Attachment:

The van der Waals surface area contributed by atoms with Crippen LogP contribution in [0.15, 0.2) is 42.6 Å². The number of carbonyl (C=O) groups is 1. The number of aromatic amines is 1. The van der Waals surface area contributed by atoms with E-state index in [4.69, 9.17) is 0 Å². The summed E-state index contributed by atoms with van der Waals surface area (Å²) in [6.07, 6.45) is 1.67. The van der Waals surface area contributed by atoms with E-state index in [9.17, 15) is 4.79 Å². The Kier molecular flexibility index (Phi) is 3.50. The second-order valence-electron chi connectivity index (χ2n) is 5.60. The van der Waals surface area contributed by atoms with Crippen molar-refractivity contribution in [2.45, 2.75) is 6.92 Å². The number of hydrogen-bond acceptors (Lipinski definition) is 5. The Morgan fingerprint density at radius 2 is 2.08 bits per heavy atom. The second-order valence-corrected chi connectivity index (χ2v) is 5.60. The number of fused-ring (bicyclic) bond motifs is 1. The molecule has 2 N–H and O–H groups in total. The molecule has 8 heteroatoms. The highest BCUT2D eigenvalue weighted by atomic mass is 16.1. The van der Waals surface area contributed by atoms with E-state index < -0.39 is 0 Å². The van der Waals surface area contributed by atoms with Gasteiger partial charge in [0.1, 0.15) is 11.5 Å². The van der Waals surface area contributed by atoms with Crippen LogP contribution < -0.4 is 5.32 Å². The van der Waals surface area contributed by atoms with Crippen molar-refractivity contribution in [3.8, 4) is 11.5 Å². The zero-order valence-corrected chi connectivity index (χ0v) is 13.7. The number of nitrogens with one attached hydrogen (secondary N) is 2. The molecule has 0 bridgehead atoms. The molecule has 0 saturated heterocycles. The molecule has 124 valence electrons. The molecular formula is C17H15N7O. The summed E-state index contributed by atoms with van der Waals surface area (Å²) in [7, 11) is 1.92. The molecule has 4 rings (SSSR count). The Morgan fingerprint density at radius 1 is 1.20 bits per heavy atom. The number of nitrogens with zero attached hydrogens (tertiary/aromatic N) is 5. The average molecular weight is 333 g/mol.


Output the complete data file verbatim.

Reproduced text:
The van der Waals surface area contributed by atoms with Crippen LogP contribution in [0.15, 0.2) is 42.6 Å². The number of carbonyl (C=O) groups is 1. The number of aromatic amines is 1. The van der Waals surface area contributed by atoms with E-state index in [4.69, 9.17) is 0 Å². The summed E-state index contributed by atoms with van der Waals surface area (Å²) in [6.07, 6.45) is 1.67. The van der Waals surface area contributed by atoms with E-state index in [9.17, 15) is 4.79 Å². The Kier molecular flexibility index (Phi) is 3.50. The second-order valence-electron chi connectivity index (χ2n) is 5.60. The van der Waals surface area contributed by atoms with Crippen molar-refractivity contribution in [2.45, 2.75) is 6.92 Å². The number of hydrogen-bond acceptors (Lipinski definition) is 5. The Morgan fingerprint density at radius 2 is 2.08 bits per heavy atom. The second-order valence-corrected chi connectivity index (χ2v) is 5.60. The number of fused-ring (bicyclic) bond motifs is 1. The molecule has 2 N–H and O–H groups in total. The molecule has 8 heteroatoms. The highest BCUT2D eigenvalue weighted by atomic mass is 16.1. The van der Waals surface area contributed by atoms with E-state index < -0.39 is 0 Å². The van der Waals surface area contributed by atoms with Gasteiger partial charge in [0.1, 0.15) is 11.5 Å². The van der Waals surface area contributed by atoms with Crippen LogP contribution < -0.4 is 5.32 Å². The van der Waals surface area contributed by atoms with Crippen molar-refractivity contribution in [3.8, 4) is 11.5 Å². The zero-order valence-corrected chi connectivity index (χ0v) is 13.7. The number of nitrogens with one attached hydrogen (secondary N) is 2. The molecule has 0 bridgehead atoms. The molecule has 0 saturated heterocycles. The molecule has 124 valence electrons. The molecular formula is C17H15N7O. The summed E-state index contributed by atoms with van der Waals surface area (Å²) in [7, 11) is 1.92. The molecule has 4 rings (SSSR count). The Morgan fingerprint density at radius 1 is 1.20 bits per heavy atom. The number of nitrogens with zero attached hydrogens (tertiary/aromatic N) is 5. The average molecular weight is 333 g/mol.